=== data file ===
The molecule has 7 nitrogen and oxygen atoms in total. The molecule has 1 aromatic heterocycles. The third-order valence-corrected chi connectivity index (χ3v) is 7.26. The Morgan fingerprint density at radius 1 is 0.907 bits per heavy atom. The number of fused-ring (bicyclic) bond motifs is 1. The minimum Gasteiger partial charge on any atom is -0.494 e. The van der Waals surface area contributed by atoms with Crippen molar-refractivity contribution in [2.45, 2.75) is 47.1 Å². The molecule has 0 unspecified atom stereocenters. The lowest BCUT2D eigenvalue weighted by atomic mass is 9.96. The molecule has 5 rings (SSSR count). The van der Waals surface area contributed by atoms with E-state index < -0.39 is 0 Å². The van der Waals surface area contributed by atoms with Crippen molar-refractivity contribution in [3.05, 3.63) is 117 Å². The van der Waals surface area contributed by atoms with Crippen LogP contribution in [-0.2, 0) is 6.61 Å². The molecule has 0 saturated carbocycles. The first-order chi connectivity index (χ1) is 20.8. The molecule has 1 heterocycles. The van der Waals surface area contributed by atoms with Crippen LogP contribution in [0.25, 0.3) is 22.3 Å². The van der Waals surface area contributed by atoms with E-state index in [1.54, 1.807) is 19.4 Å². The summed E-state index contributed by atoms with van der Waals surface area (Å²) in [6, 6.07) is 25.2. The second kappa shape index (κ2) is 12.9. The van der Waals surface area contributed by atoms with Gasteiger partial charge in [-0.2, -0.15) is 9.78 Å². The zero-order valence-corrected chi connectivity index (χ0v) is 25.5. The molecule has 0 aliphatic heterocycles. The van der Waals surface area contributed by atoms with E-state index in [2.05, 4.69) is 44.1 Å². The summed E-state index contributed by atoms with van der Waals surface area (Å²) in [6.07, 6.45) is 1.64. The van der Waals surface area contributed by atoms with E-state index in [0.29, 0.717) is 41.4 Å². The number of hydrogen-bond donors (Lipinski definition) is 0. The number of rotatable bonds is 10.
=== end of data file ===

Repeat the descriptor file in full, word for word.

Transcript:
The molecule has 7 nitrogen and oxygen atoms in total. The molecule has 1 aromatic heterocycles. The third-order valence-corrected chi connectivity index (χ3v) is 7.26. The Morgan fingerprint density at radius 1 is 0.907 bits per heavy atom. The number of fused-ring (bicyclic) bond motifs is 1. The minimum Gasteiger partial charge on any atom is -0.494 e. The van der Waals surface area contributed by atoms with Crippen molar-refractivity contribution in [2.45, 2.75) is 47.1 Å². The molecule has 0 unspecified atom stereocenters. The lowest BCUT2D eigenvalue weighted by atomic mass is 9.96. The molecule has 5 rings (SSSR count). The van der Waals surface area contributed by atoms with E-state index < -0.39 is 0 Å². The van der Waals surface area contributed by atoms with Crippen molar-refractivity contribution in [3.05, 3.63) is 117 Å². The van der Waals surface area contributed by atoms with Crippen LogP contribution in [-0.2, 0) is 6.61 Å². The molecule has 0 saturated carbocycles. The first-order chi connectivity index (χ1) is 20.8. The molecule has 1 heterocycles. The van der Waals surface area contributed by atoms with Crippen LogP contribution in [0.25, 0.3) is 22.3 Å². The van der Waals surface area contributed by atoms with E-state index in [1.54, 1.807) is 19.4 Å². The summed E-state index contributed by atoms with van der Waals surface area (Å²) in [6, 6.07) is 25.2. The second kappa shape index (κ2) is 12.9. The van der Waals surface area contributed by atoms with Gasteiger partial charge in [-0.2, -0.15) is 9.78 Å². The zero-order valence-corrected chi connectivity index (χ0v) is 25.5. The molecule has 0 aliphatic heterocycles. The van der Waals surface area contributed by atoms with E-state index in [2.05, 4.69) is 44.1 Å². The summed E-state index contributed by atoms with van der Waals surface area (Å²) in [6.07, 6.45) is 1.64. The van der Waals surface area contributed by atoms with E-state index in [0.29, 0.717) is 41.4 Å². The number of hydrogen-bond donors (Lipinski definition) is 0. The number of rotatable bonds is 10.